To be eligible for a Temporary Resident Permit, you must prove to an immigration officer that your need to enter or stay in Canada easily outweighs the safety risks you pose to Canadian society. Even if the reason you are inadmissible seems minor to you, and your criminal history is the result of a less-responsible youth, and you have grown into a mature adult, who has committed no other offenses and is not a risk to Canadians in the slightest, you still must demonstrate that your visit is justified. Sometimes, individuals wishing to enter Canada are trying to enter as a business visitor, or, to visit sick family or to attend an important family event. These things are often considered justifiable visits, though; this still does not mean they will be allowed to enter Canada. Regardless of how important your need to enter Canada is, you will not be permitted to enter unless you can prove you are not a risk to Canadians. In assessing an application for a temporary resident permit, immigration officers use their discretion to balance the needs, against the risks.
How Do I Prove I am Not a Risk?
This is where it is important to be well prepared, and have all the document an immigration officer could wish to review, ready. It is not enough to claim you are a moral upstanding member of society, who is not a risk to Canadians. You must provide documents from an official source which clearly indicate you have complied with all the conditions of your sentence, and are an upstanding member of Canadian society. This could be certificates indicating you have officially completed probation and paid your fines, or, court documents which clearly show the same. You will also want to show up with all record checks which are expected of you, to ensure there is no other issues Canadian border officers should know of. It is not enough to explain to a border officer that your occupation required you to take frequent record checks, and if you had not completed all of your sentences, you could not have our current job, so it is obvious that you have completed all sentences. You’re right, this could be indicative you have no criminal record now, but it is not the immigration officer’s job to infer on your situation. They want clear evidence that you have complied with all court orders.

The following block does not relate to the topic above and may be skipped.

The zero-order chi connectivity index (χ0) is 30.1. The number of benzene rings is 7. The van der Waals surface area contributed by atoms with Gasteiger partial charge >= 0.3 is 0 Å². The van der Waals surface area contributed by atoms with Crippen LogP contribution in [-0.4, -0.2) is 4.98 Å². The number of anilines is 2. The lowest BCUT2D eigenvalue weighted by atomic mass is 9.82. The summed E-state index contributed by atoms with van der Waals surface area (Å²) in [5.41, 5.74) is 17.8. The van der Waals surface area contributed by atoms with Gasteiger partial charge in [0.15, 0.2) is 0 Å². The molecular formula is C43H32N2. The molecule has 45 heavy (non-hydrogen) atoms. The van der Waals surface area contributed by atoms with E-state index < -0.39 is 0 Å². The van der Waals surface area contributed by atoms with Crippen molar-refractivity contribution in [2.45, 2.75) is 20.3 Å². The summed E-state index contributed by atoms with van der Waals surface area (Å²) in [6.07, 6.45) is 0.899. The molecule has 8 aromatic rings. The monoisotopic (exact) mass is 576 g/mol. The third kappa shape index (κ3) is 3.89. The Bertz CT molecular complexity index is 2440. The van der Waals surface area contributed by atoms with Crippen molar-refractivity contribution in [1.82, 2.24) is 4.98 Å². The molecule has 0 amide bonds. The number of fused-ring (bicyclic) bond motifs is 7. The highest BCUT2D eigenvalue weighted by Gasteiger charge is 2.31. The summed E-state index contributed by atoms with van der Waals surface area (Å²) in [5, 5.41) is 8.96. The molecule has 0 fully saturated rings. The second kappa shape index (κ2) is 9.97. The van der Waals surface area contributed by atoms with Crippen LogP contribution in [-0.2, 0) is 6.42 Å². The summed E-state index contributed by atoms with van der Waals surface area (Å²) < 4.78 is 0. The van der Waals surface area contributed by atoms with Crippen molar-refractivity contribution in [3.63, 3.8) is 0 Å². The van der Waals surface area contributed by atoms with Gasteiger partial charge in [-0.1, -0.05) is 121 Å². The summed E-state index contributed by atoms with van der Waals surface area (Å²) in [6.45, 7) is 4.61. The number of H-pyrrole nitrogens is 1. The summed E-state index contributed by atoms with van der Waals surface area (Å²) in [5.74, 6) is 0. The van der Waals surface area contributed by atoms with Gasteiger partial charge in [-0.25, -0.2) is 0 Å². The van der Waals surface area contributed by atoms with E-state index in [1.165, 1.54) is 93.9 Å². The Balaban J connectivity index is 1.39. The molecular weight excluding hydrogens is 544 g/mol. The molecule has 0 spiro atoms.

What if my Application is approved?
If your request for a temporary resident permit is approved at the border, you will be permitted to enter Canada for the specific period of time the immigration officer has permitted you to remain in Canada. You must respect the terms of your temporary resident permit. Though, the most important thing to be aware of is that you must leave the country before your temporary resident permit expires.